The advantage would be that it’s easier to temporarily modify not to clean up, more readable that there’s no leak to first-time readers, possible to detect when cleanup isn’t called, but at the cost of some additional verbosity. But maybe two lines isn’t bad compared to the 4+ it requires now.

Throwing it out there for consideration, but I’m not convinced this would be better.

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@bradfitz bradfitz commented Dec 6, 2019

@dmitshur, if I wanted to write verbose code, I already can today? 🤷‍♂️

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@bradfitz bradfitz commented Dec 6, 2019

Also, if TempDir() returns two things, suddenly you need a variable to store it before you can use filepath.Join(). So that's another line.

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@dmitshur dmitshur commented Dec 6, 2019

So that's another line.

I think it’s a constant 2 extra lines, I don’t see why a third extra line would be required.

foo(filepath.Join(t.TempDir(), "foo"))
bar(filepath.Join(t.TempDir(), "bar"))

vs

tempDir, cleanup := t.TempDir()
defer cleanup()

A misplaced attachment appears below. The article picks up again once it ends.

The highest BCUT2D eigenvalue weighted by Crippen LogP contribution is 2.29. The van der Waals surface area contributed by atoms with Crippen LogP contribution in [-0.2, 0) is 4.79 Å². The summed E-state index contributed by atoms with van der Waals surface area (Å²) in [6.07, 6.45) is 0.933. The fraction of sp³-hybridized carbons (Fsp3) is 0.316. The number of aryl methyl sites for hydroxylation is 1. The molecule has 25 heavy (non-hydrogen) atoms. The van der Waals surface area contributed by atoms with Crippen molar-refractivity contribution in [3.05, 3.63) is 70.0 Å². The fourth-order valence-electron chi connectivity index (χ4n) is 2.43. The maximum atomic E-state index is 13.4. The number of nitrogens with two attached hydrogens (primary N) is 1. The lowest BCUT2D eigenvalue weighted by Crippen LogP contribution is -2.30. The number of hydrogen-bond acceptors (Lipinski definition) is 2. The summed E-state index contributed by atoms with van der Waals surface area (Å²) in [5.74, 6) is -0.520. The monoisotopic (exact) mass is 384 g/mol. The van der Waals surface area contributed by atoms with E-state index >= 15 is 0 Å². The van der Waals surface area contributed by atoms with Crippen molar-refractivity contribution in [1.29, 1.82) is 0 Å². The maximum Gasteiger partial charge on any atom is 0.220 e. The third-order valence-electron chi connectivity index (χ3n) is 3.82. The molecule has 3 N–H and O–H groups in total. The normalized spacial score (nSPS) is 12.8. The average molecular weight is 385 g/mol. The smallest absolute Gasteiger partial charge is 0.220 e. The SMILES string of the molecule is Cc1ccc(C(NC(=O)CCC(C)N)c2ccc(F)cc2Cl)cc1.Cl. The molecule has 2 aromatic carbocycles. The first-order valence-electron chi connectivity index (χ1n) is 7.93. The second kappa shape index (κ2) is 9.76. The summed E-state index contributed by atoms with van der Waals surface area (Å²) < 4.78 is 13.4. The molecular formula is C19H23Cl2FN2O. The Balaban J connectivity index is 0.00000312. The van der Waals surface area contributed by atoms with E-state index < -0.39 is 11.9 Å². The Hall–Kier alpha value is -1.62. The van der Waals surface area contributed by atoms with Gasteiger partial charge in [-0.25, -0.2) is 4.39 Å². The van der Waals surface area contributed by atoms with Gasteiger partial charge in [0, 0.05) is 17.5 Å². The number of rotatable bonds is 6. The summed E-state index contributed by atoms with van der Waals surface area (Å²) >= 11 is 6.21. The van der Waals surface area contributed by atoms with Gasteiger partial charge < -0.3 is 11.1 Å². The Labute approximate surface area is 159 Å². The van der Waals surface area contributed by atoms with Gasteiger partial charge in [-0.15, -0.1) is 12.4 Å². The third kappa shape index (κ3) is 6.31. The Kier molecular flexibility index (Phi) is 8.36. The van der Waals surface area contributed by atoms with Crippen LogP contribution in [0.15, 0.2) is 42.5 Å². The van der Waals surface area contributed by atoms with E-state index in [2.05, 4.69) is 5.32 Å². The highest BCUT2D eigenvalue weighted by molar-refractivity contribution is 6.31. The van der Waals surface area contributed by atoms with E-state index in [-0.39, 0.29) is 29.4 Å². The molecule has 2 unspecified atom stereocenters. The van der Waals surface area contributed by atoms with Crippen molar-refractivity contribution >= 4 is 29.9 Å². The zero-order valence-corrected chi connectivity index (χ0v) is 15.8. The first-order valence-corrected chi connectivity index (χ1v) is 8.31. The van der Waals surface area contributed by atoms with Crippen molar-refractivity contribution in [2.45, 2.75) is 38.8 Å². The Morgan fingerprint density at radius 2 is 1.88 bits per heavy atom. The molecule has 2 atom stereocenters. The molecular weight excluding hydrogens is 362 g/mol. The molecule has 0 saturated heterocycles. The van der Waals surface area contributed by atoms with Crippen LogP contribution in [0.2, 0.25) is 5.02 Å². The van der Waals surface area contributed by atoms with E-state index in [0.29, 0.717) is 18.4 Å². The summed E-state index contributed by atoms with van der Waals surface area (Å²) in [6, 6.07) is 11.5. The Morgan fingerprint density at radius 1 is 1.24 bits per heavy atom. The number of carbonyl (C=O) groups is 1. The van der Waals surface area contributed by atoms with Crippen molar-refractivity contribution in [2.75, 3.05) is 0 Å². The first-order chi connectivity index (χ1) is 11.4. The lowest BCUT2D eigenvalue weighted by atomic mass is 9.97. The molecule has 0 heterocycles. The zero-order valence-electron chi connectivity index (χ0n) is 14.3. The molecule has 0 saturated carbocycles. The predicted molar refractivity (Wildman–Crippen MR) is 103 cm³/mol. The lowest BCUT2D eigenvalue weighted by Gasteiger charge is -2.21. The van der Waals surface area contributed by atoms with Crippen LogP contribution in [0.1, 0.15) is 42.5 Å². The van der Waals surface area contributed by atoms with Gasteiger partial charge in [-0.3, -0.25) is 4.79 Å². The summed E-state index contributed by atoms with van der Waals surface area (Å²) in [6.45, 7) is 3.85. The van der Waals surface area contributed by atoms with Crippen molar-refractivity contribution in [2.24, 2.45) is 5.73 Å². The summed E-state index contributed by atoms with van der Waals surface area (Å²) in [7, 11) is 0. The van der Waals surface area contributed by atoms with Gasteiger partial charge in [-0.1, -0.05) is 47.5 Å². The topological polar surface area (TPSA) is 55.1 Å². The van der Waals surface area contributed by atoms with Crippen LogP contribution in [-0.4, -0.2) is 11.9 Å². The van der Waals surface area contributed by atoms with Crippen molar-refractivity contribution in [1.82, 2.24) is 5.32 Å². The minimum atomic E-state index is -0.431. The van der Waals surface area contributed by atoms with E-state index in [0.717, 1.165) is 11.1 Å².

foo(filepath.Join(tempDir, "foo"))
bar(filepath.Join(tempDir, "bar"))
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@bradfitz bradfitz commented Dec 6, 2019

Okay, constant two, compared to constant zero. I much prefer the foo(filepath.Join(t.TempDir(), "foo")) style with no variables.

@cespare

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@cespare cespare commented Dec 6, 2019

I wrote some tempdir helpers that we use for a lot of tests at work. A trick I used (which I took from @tv42) is to detect whether the test is being run under go test and, if it is, locate the tempdir inside the go tool's own temp directory. (In this case the deferred td.Remove() does nothing.) Then if you want to inspect the tempdir, you use -work to print the directory and not delete it.

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@bradfitz bradfitz commented Dec 6, 2019

@cespare, @tv42, cute! (maybe a little fragile and thus gross, though?)

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@tv42 tv42 commented Dec 7, 2019

Would love to have that possible without hacks like that!